FORT WORTH, Texas (CN) – Fort Worth officials on Monday identified the white police officer who shot and killed a black woman in her own home while responding to a welfare call, apologizing repeatedly for her “senseless” death and saying the officer has resigned.
Speaking to Atatiana Jefferson’s family, Mayor Betsy Price said, “I am sorry, there is no justification” for what happened. Interim Police Chief Ed Kraus identified the officer as Aaron Dean, who was hired in August 2017 and commissioned eight months later.
Kraus said he intended to fire Dean when investigators spoke with him hours earlier after a mandatory 48-hour cooling off period, but Dean tendered his resignation before that happened and has not been cooperative with investigators. He said Dean would have been fired with a dishonorable discharge due to violation of the department’s use of force policies.
Jefferson, 28, was killed at 2:30 a.m. Saturday at her mother’s home just south of downtown. Her neighbor called for a non-emergency welfare check of the home after seeing the front door ajar and lights on inside. She was playing a video game with her nephew Zion Carr, 8, before being shot.
Police released a body camera video within hours of the shooting. The two-minute video is heavily edited and shows Dean walking up to the open front door, then walking down the side of the house. He suddenly looked into a window and yelled “put your hands up, show me your hands,” before immediately firing his service weapon inside.
Dean is not shown identifying himself as police. The video later cuts to footage of what appears to be a handgun inside the house, but does not show where the weapon is located in relation to Jefferson or if it is in the same room.
Price told reporters that Jefferson having the handgun was “irrelevant” and that she was “in her own home caring for her nephew.” Kraus admitted the inclusion of the handgun images in the body camera video “was a bad idea” in hindsight.
“She acted like any other Texas homeowner would” hearing noises outside her home, he said.
When asked about the community’s outrage and suspicion of his police officers after the shooting, Kraus said, “I get it.” He said his fellow officers have told him in the days since the shooting “this is not how we operate.”
“No one looked at this video and thought there is no doubt this officer acted inappropriately,” Kraus said.
Kraus said Dean’s unidentified police partner is being treated as a witness in the shooting.
Price promised that an unspecified third-party panel will be brought in to perform a full review of the police department. Kraus confirmed that the FBI is looking into the shooting and that preliminary discussions have begun with the Texas Rangers to be involved. He added that details on any possible criminal charges against Dean would be announced Tuesday.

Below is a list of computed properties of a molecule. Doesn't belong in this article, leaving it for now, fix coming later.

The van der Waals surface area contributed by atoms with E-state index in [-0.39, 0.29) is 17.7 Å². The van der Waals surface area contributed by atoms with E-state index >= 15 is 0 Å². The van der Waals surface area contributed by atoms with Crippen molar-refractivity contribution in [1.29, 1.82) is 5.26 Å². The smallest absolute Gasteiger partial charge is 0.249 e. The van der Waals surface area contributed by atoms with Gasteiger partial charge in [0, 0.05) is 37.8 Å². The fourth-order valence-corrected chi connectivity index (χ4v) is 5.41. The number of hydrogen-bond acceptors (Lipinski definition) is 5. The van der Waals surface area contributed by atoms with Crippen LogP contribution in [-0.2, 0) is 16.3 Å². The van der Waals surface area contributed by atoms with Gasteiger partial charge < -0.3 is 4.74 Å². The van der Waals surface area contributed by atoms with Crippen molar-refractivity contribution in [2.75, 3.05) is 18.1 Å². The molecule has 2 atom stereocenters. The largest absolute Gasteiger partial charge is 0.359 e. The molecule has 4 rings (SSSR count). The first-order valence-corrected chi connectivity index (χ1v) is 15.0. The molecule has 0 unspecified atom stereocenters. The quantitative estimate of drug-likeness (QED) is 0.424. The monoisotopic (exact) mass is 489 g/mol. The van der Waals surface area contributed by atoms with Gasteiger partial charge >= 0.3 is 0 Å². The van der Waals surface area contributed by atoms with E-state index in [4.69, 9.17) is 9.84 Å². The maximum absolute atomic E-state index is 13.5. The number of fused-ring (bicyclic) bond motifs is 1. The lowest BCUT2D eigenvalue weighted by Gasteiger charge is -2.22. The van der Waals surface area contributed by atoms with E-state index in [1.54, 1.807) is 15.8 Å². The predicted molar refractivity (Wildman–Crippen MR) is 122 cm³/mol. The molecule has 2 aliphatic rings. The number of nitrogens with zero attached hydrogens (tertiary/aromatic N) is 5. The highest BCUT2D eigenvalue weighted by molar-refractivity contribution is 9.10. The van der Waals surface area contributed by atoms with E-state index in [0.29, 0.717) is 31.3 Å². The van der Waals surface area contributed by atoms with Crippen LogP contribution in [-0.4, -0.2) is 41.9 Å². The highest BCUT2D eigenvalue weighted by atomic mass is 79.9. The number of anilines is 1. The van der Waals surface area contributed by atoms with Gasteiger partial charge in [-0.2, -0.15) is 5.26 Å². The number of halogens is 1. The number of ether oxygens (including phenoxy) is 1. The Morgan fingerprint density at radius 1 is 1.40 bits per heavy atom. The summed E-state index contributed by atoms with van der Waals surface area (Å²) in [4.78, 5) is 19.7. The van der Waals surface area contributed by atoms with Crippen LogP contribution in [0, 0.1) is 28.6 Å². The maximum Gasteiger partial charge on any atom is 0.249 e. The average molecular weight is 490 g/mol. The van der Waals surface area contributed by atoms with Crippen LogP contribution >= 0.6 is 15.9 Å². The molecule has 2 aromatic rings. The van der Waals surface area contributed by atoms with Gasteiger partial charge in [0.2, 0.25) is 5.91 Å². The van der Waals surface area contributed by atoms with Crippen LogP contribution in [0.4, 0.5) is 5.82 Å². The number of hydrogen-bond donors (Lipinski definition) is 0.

Price spoke directly to Jefferson’s neighbor, James Smith, 62, who spoke Saturday of the guilt he feels in causing her death. Price told him to “not blame yourself, you did the right thing” by calling the police.
Kraus said Smith’s call was not taken as a welfare call and was instead reported as an open structure call.
Attorney Lee Merritt, who was hired by Jefferson’s family, said at an earlier press conference in Dallas Monday morning that Smith had called police out of concern for the home’s owner and Jefferson’s mother, Yolanda Carr, who is currently recovering from a medical ailment.
He said Jefferson legally owned the gun in the body camera video and that she was licensed to carry, but criticized police for including it in the video out of context.
“They are trying to make the case the officer perceived a threat and reacted to their training,” Merritt said.
Jefferson’s older sister, Amber Carr, told reporters Jefferson had moved back in with her mother to help her with medical appointments and to help care for her young nephew.
Merritt said the family demands the city hand over the investigation to an outside agency, preferably the Justice Department. They also demand criminal charges against Dean.
“This officer not being in handcuffs is a source of continued agitation for this family and community,” Merritt said.
He said Jefferson and her nephew had “lost track of time” playing Call of Duty when they heard noises outside of the house.
Merritt said Jefferson’s death was “not a one-off” for the Fort Worth Police Department, saying it is “one of the deadliest in the nation” as he listed several recent police-involved deadly shootings.
He said Jefferson did not allow her nephew to approach the window before she was shot.
“I shudder to think what would have happened otherwise,” the attorney said.
Merritt also represents the family of Botham Jean in their federal civil rights lawsuit against fired Dallas cop and convicted murderer Amber Guyger and the city of Dallas. A Dallas County jury sentenced her to 10 years in state prison on Oct. 2 for erroneously entering Jean’s apartment on the fourth floor of the South Side apartments near downtown Dallas, mistaking it for her own on the third floor. She entered the ajar door before firing into the dark at what she believed was an intruder inside, striking Jean in the chest.